Standing strong and stout against a tree-covered mountain, its reflection shimmering on the surface of Pollacappul Lake, is Kylemore Abbey. Located in an area of western Ireland know as Connemara, Kylemore Abbey looks like something straight out of Harry Potter. The air was heavy with a misty rain the day I was there, which added to the mystique. The castle was built by Mitchell Henry – an English doctor and politician who brought innovative ideas to this rugged and remote landscape, while helping the local people in the process.
The creation of the castle was born out of a romantic notion. Mitchell Henry and his bride, Margaret Vaughan, first visited Connemara during their honeymoon in 1850. The area captured Margaret’s heart, so Mr. Henry purchased a 15,000 acre estate there as a gift to his new wife. Construction of the Kylemore Castle began in 1867 (a hunting lodge originally stood in the castle’s location) and took four years to complete. The estate became home to 125 tenants and employed over 300 people – all who were treated quite well by the Englishman. Henry set up a school for his tenants’ children on the estate, reduced their rents in hard times, and paid his employees a good wage – so good that laborers walked for miles to work at Kylemore.
Henry also developed on the grounds the first model farm in the west of Ireland, as well as the largest Victorian walled garden in Ireland – containing 21 glass houses heated by an extensive network of water pipes. He also generated his own electricity in 1893 by using the water pressure from Lough Touther on top of the mountain overlooking the castle – a feat that reduced the annual cost of power for the castle from £400 using gas to a mere £10. Today this hydroelectric plant is undergoing renovation with the hopes to once again power the estate with energy generated from the lake.
The Henrys had nine children and lived quite happily – until tragedy struck. Margaret, on a family holiday to Egypt in 1874, fell ill with dysentery and died at the age of 45. Her body was brought back to Kylemore and buried in a mausoleum on the estate. Mitchell, as one last tribute to his wife, built a Neo-Gothic chapel on the lake shore in her honor in 1877. The interior of this chapel features columns made of colored marble from each of the four provinces of Ireland – green from Connemara (Connacht), rose from Cork (Munster), black from Kilkenny (Leinster) and grey from Armagh (Ulster). The snarling gargoyles common in Gothic churches are replaced with smiling angels and flowers carved out of the sandstone surrounding the windows give a feminine touch.
Mitchell didn’t spend much time at Kylemore after his beloved Margaret died, though he did keep the estate going. The castle and grounds were then sold in 1903 for £63,000 to the Duke and Duchess of Manchester, family friends of the Henrys. The Duke was quite the gambler – and not a good one apparently – because he found himself bankrupt at age 23. He solved this little financial hiccup by marrying a wealthy American heiress, Helena Zimmerman, whose father was an oil baron. It was Eugene Zimmerman, the father, who financed the purchase of Kylemore.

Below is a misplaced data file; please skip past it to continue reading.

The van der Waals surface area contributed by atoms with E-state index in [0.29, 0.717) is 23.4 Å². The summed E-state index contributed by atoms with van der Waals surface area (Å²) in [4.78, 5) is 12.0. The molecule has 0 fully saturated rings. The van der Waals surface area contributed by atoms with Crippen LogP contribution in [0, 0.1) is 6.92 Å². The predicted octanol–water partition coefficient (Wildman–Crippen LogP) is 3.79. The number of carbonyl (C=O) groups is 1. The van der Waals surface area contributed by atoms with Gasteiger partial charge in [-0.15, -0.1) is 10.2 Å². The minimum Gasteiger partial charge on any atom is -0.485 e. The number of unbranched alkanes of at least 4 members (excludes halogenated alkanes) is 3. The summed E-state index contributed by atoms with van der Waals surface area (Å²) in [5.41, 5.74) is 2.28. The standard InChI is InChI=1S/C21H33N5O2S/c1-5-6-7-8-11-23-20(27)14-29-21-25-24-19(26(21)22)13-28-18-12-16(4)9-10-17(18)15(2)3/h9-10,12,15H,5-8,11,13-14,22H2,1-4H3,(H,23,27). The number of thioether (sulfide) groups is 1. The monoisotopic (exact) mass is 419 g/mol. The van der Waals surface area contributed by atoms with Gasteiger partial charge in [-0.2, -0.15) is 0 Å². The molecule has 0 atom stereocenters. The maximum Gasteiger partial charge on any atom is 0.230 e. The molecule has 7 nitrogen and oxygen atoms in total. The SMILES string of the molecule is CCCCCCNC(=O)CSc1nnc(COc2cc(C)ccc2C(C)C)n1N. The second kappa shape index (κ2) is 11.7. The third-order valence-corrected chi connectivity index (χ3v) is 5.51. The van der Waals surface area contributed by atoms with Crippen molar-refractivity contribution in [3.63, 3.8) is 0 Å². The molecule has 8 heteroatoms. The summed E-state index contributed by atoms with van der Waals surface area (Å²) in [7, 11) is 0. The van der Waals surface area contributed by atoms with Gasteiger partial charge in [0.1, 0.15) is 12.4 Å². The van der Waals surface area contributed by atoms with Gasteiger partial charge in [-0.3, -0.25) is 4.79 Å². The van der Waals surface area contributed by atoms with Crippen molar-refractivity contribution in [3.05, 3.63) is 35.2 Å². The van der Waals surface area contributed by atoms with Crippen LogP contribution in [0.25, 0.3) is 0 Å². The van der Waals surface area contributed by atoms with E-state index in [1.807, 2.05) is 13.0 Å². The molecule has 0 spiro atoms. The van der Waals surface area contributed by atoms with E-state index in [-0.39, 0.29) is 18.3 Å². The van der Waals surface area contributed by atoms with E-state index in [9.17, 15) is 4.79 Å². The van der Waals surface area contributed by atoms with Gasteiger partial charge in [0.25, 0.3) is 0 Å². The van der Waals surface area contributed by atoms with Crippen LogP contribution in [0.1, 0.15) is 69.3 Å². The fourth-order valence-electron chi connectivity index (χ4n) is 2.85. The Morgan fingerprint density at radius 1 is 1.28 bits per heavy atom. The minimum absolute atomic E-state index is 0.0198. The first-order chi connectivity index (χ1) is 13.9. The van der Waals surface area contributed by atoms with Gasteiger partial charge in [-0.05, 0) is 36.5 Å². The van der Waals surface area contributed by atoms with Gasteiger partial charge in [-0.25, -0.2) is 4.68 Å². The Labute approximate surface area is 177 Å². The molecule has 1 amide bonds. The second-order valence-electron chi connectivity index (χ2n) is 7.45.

The new Duchess of Manchester decided to remodel the Castle by ripping out much of the interior – removing the Gothic features of the mansion and tearing out marble arches. (To be frank, I wasn’t too impressed with the interior – it didn’t have nearly the same magical quality as the exterior. I would have loved to have seen what it looked like before).
Meanwhile, Mitchell Henry had returned to England and, at age 84, died in November 1910. His ashes were brought back to Kylemore and placed next to Margaret’s remains in the mausoleum.
Once again, the estate changed hands. Eugene Zimmerman died in 1914 and the Kylemore Estate soon fell into financial difficulty. It was sold to a banker from London, who never took up residence there and held onto it until 1920, when it was sold to the Irish Benedictine Nuns for £45,000. These nuns – who had established an abbey in Ypres, Belgium that provided education and a religious community for Irish women – had to flee after their abbey was destroyed in World War I. Upon purchase of the Kylemore estate, they transformed the castle into an international boarding school in 1923 – attracting students from Ireland and mainland Europe, as well as the United States and Asia.
Around the year 2000, the student number began to decline. Due to numerous factors, the decision was made to close the school and the final graduating class was in 2010.
Today, the nuns still reside at Kylemore. They continue their daily life of prayer and work – including the upkeep of the abbey and walled garden, welcoming guests to the estate, farming, and other educational and administrative tasks. The abbey, as well as the little church and walled garden, are well worth a visit. There are also several trails through the wooded areas of the estate, hiking trails up the mountain, and a cafe.
Kylemore Abbey is a wonderful day excursion if you ever find yourself in Connemara, rich in history, romance, and heartache. And it’s just so beautiful to look at!